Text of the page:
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Minnesota lawyers protect rights of those on death row

About 3,300 people are on death row right now. Few are represented by competent lawyers at public expense, despite the need to be sure — certain, if possible — that only the guilty will be executed. Most death row inmates desperately need a lawyer.

At its annual awards ceremony a week ago, the Minnesota Justice Foundation highlighted the injustice that pervades the death penalty in the United States and recognized the Minnesota lawyers and law firms that donate time and money in the pursuit of justice for those on death row.

According to U.S. Magistrate Judge Jeffrey Keyes, “the criminal justice system, by and large, is infected with error. In a death penalty case, all of those inherent flaws are multiplied.”

So it would seem: at least 17 people have been exonerated by DNA evidence after they were sentenced to die for crimes they did not commit. Minneapolis law firm Maslon Edelman Borman & Brand, LLP, may be representing the next one.

Douglas Armstrong was convicted of murder in south Texas. He claims he came on a man lying in a pool of blood, and tried to drag him to help. His story has never changed. Someone saw him, and he gave it up, only to be arrested shortly afterward. His trial counsel gave a half-hearted effort, and Armstrong was convicted. He was sentenced to death because the police claimed they found the victim’s Medicaid card on Armstrong, and called that an aggravating factor. Maslon won the right to test the DNA evidence, which could refute the state’s evidence and exonerate Armstrong.

But DNA evidence is not available in all cases.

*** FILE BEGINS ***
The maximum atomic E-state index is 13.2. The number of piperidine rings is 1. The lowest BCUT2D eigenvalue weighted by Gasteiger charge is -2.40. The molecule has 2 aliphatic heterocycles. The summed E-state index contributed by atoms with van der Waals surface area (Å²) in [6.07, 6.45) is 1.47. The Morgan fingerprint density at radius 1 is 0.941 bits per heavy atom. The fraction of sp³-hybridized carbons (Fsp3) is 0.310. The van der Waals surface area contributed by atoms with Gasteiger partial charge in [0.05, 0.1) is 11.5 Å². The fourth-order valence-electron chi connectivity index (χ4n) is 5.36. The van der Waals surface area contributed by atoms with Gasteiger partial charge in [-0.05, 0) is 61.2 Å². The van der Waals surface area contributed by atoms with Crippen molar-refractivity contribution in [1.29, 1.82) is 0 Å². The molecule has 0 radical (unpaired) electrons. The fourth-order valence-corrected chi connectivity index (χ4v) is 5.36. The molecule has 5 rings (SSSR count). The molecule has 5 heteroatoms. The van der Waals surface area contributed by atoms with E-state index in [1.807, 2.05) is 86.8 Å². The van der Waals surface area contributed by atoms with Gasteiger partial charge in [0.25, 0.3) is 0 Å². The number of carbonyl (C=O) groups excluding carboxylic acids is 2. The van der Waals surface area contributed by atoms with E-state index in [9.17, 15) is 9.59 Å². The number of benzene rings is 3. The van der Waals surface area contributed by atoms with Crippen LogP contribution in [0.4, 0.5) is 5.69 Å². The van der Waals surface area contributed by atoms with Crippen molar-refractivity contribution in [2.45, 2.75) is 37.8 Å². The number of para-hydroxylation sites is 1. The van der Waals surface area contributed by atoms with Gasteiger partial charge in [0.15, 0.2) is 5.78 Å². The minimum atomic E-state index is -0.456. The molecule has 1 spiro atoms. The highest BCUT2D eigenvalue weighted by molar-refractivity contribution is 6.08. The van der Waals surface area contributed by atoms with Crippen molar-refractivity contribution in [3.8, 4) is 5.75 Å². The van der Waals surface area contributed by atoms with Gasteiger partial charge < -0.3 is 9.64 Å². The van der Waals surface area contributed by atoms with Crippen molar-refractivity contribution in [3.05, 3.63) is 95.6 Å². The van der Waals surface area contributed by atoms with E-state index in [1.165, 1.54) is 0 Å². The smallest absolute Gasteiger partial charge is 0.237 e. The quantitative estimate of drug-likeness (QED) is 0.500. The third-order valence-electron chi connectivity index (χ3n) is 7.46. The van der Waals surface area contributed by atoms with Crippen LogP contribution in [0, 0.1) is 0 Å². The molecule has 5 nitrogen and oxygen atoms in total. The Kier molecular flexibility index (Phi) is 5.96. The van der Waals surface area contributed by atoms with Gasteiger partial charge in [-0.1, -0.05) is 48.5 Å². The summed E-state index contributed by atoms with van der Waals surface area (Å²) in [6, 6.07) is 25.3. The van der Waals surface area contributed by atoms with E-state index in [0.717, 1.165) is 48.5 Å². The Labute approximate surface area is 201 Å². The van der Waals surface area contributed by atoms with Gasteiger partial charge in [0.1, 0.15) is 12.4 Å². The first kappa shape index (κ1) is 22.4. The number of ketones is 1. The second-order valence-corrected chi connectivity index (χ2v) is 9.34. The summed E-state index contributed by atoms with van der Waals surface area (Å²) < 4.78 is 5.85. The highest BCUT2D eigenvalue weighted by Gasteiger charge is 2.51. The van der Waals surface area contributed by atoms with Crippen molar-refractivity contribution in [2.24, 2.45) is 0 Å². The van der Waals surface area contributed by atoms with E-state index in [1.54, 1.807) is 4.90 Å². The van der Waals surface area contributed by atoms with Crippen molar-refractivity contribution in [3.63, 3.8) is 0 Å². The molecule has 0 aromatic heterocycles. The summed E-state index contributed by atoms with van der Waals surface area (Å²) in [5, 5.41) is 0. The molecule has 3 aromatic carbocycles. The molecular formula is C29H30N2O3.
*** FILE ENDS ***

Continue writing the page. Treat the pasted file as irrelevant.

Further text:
Further, according to University of Minnesota law professor Carl Warren, the criminal justice system targets, convicts and executes minorities far more than whites. Warren points to research suggesting that the death penalty is a legal replacement for lynchings in some southern states. Panelists at MJF’s seminar on death penalty litigation noted the frequency with which prosecutors pack the jury of a black defendant with white jurors.

Many errors
Numerous other errors come up again and again in death penalty cases, from prosecutorial misconduct to incompetent defense counsel and more.

The only way to correct errors is on appeal, but there is little assistance available to those sentenced to die. During its 1995-96 term, Congress eliminated funding for resource centers that provided post-conviction representation. The same year, it shortened the time convicts had to file an appeal. Only a handful of states provide any assistance after conviction. Since 99.5 percent of those on death row are impoverished and cannot afford a lawyer, most errors go uncorrected.

Worse, some of those sitting on death row probably should not be there. Until 2002, the mentally retarded could be executed. But proving mental retardation takes a competent lawyer and expensive experts. Robin Maher, director of the American Bar Association’s Death Penalty Representation Project, believes many of those on death row will be executed even though they are mentally retarded